"There is nothing extraordinary or magic in my creative process," says illustrator Jhonny Nuñez. If one were to believe his own words, Jhonny is a completely ordinary person with a completely ordinary story, one he himself would be keen to judge uninteresting. And yet, there is much to find in Jhonny's story and there is even more to learn from his successes.
Jhonny has had the chance to work with global brands and clients, finding his own success outside of Colombia, his home country. Having worked from Russia for some time, he is now looking to expand and open the first South American office for his studio. his ambition has led him far. But Jhonny is still aiming to reach his biggest achievement.
For this Member Spotlight, we are getting to know a talented illustrator gifted with uncomparable determination, and one of this year's Annual 2020 Illustration winners.
How did you get into the industry?
There is nothing interesting to tell about this, origin stories are usually quite ordinary. The taste for illustration, images and design was instilled in me at home since my childhood, that taste was fostered in my high school years, and finally I turned my taste into a career when I decided to study at university. The jump to the world of work was a matter of time.
Where are you based now and who do you work for?
I am Colombian and I currently live in Russia. Here I have my Studio and soon we will open our first office in Latin America. I currently work for large multinationals and leading companies such as Adobe, Amazon, Microsoft, Savage Interactive among many others. But not only do I work in the big leagues, I also receive many requests for the provision of services from startups and small local companies. These projects are usually very enriching for me.
If you weren't in your current industry, what would you be doing?
That is a very interesting question. Apart from drawing, what I liked to do the most as a child was open up electronic devices, take out their components and create toys with that, something like the cybernetic version of Dr. Frankentein, so it is very likely that I I would have been an electrical engineer or something like that. In my mind I also flirt with the idea of being a filmmaker. I love cinema and I think I would have been a great Hollywood director if I had taken the time to get to know that world in my teenage years.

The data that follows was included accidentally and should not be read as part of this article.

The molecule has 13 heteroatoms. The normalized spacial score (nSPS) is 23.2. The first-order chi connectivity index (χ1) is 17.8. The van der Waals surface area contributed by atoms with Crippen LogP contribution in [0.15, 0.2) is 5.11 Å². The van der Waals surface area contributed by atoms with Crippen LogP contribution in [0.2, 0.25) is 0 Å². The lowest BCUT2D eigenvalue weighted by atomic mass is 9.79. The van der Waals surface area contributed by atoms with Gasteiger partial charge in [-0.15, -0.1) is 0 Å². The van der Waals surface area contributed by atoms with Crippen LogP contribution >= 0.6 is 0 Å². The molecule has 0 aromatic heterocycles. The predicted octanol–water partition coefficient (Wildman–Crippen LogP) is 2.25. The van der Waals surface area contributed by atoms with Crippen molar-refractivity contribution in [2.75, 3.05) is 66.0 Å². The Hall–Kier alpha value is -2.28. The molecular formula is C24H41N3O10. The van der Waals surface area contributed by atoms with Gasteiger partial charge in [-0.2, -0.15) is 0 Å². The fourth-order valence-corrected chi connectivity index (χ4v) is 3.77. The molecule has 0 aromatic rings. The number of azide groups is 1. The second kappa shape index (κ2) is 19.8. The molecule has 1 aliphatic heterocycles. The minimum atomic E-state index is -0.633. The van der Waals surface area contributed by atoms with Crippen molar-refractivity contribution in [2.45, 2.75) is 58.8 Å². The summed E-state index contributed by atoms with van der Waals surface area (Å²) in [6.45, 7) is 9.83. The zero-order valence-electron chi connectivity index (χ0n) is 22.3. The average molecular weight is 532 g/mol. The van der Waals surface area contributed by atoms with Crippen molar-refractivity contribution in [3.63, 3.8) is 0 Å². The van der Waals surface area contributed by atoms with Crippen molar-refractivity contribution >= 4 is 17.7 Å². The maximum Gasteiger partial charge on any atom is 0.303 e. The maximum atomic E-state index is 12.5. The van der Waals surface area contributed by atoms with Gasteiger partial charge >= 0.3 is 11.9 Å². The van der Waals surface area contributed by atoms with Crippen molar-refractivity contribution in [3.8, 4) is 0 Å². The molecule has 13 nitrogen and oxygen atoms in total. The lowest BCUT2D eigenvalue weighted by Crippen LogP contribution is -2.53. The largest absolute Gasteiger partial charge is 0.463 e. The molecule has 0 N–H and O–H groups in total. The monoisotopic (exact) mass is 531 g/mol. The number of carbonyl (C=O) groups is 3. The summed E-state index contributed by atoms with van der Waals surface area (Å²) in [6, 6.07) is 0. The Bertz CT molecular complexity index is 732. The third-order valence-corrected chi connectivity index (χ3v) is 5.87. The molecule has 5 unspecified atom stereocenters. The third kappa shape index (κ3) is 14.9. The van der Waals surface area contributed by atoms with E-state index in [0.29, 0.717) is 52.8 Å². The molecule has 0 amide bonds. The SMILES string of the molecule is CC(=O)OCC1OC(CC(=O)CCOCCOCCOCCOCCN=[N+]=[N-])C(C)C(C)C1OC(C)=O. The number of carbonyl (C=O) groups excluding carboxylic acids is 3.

Can you explain your creative process?
This question also has an ordinary answer since there is nothing special in my creative process either. What I do is as simple as gathering the information about the problem that I must solve, devise a solution, take a pencil and paper, make sketches, digitize them, study which one can be the best solution and deliver the result to my client. Of course that is a simplified way as in the action field there is much more work to do, meetings, lots of impressions and prototypes... etc. But as I said at the beginning, there is nothing great, magical or extraordinary to tell.
How has technology affected the way you work (if at all)?
Like everyone else, I am now overloaded with information. The temptation to do something I have already seen is much greater and my pocket has become like a leaky faucet as software companies have managed to convince the creative community that to pay for life for a software package is the best decision of your life. On the other hand, the visibility that is achieved through social networks is extremely valuable, as is the use of digital telecommunications tools that allow you to be in contact with clients from all over the world simultaneously. Let's just say I'm happy to have technology in my work life.
What is your secret to staying inspired and motivated?
I think it is not a secret, it is rather a formula: I stay well informed, I watch movies every day, I read graphic novels and books every week. Those are the sources that keep me inspired. What keeps me motivated is the ability to work with larger clients each year.
What is the work achievement of which you are most proud?
I am very proud of everything I do, but I believe that I have not yet managed to achieve the achievement that makes me feel incomparable pride. That may happen when I write a successful book or create a character for pop culture, but meanwhile I just focus on making more money exponentially and working with the best brands in the world.
How do you recharge outside the office?
I am glad that I am wondering, many creative professionals do not pay much attention to this important and necessary point. I have a bad habit of eating huge amounts of food when I am stressed and blocked with a project, and that is why I always do my job. Let me go running as much as I can, the feeling I feel in my mind and my body after running a few kilometers is always energizing.
What advice would you give to other aspiring creatives looking for work?
Don't keep your college diploma, keep learning as much as you can, update your knowledge, focus on earning money you don't like, and stay away from illustration agencies.
If you could change one thing in the industry, what would it be?
I would eliminate design apps for smartphones, they are ridiculous and ineffective.
What is your only great hope for the future of the creative industries?
Tomorrow anything can happen to this planet. The only thing I hope is that independent creatives learn not to depend on illustration agencies, as it can be important to know how to negotiate directly with large clients.